Prosecutorial Nullification

December 8th, 2014

In the wake of recent high-profile decisions by grand juries not to indict, I have seen chatter about the notion of grand jury nullification. That is, grand juries decide that a prosecution is unfair or unjust, and vote not to indict. Historically, this had been one of the functions of the grand jury, and the petit jury as well, to serve as a check on illegitimate prosecutions. Though, prosecutors fight the notion of nullification, and refuse to allow a nullification instruction to be provided to jurors.

I have also seen chatter about the related concept that the prosecutors threw the indictment, by presenting far too much evidence in favor of the defendant, in hopes that the grand jury will not issue a true bill. The phrase “prosecutorial nullification” has been used to refer to a decision by a prosecutor not to even seek an indictment. Though, perhaps a species of that decision is to present a case where the prosecutor knows the jury will not issue a true bill, under the auspices of presenting all the evidence. Both may be described as attributes of the ever-present “prosecutorial discretion.”

These two types of “prosecutorial nullification” have a lot of salience to contemporary debates over the failure of Attorneys General to defend laws in court. One approach, would be for the AG to defend the law half-heartedly, knowing that his defense will lose. Or, the AG can flat-out not defend the law at all. I have been really critical of the latter approach, but I acknowledge the former approach would be even worse. At least let someone give the law a good defense.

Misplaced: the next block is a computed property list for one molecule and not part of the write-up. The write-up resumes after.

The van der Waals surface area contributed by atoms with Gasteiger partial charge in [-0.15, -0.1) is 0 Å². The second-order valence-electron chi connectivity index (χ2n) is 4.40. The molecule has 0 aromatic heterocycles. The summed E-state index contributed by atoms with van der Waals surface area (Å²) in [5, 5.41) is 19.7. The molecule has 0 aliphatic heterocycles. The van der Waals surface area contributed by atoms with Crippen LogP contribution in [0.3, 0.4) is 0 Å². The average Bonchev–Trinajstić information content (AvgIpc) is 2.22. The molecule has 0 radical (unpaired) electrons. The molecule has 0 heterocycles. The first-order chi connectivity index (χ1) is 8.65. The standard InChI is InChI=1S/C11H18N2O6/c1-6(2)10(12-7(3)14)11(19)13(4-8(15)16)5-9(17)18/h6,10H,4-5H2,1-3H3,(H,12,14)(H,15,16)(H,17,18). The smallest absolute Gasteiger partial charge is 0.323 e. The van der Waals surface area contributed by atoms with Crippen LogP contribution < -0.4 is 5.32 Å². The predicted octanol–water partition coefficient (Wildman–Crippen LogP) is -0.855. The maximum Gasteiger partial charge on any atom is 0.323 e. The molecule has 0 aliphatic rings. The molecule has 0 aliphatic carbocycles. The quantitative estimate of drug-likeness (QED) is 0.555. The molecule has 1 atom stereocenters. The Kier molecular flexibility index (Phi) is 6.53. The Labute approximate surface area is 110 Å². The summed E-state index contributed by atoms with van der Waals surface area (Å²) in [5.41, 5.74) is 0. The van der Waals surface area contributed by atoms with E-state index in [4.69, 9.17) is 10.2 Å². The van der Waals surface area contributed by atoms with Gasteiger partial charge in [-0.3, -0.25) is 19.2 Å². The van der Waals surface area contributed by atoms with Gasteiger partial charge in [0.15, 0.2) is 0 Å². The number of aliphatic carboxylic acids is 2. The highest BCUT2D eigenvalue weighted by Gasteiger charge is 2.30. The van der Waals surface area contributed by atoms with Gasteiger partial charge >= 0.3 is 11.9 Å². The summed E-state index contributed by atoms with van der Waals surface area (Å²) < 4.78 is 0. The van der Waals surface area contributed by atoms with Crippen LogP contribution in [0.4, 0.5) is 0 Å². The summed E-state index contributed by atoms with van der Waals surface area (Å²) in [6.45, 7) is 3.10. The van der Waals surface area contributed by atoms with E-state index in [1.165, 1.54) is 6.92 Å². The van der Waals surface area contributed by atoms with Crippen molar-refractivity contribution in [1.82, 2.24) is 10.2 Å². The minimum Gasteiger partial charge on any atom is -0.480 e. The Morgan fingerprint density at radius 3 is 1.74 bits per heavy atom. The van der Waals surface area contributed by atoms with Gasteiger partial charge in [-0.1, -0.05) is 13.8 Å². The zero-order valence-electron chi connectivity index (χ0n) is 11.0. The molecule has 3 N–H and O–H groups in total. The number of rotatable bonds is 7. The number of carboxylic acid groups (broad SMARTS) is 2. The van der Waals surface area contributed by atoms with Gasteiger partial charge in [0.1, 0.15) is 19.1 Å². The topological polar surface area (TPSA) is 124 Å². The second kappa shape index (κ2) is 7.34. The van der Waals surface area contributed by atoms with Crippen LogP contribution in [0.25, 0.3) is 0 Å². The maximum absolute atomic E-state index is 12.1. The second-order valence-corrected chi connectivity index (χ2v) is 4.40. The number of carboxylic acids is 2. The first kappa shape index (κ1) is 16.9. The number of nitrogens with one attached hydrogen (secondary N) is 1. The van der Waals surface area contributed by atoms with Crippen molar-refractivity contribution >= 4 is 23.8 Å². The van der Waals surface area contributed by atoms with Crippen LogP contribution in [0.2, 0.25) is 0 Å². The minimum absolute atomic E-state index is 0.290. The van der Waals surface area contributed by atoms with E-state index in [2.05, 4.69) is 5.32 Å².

But, the inevitable problem arises in the context of defending the constitutionality of statutes–usually no one but the government has standing to defend it. In states where the Governor (who arguably may or may not have standing) agrees with the AG’s prosecutorial nullification, the law will fall without any defense. (Such as the case with the Pennsylvania AG, who previously did not defend the state’s marriage law, refusing to defend a gun law).

Perhaps this recognition of prosecutorial nullification, as understood in the context of grand juries, should change the way we look at standing for purposes of defending unwanted laws.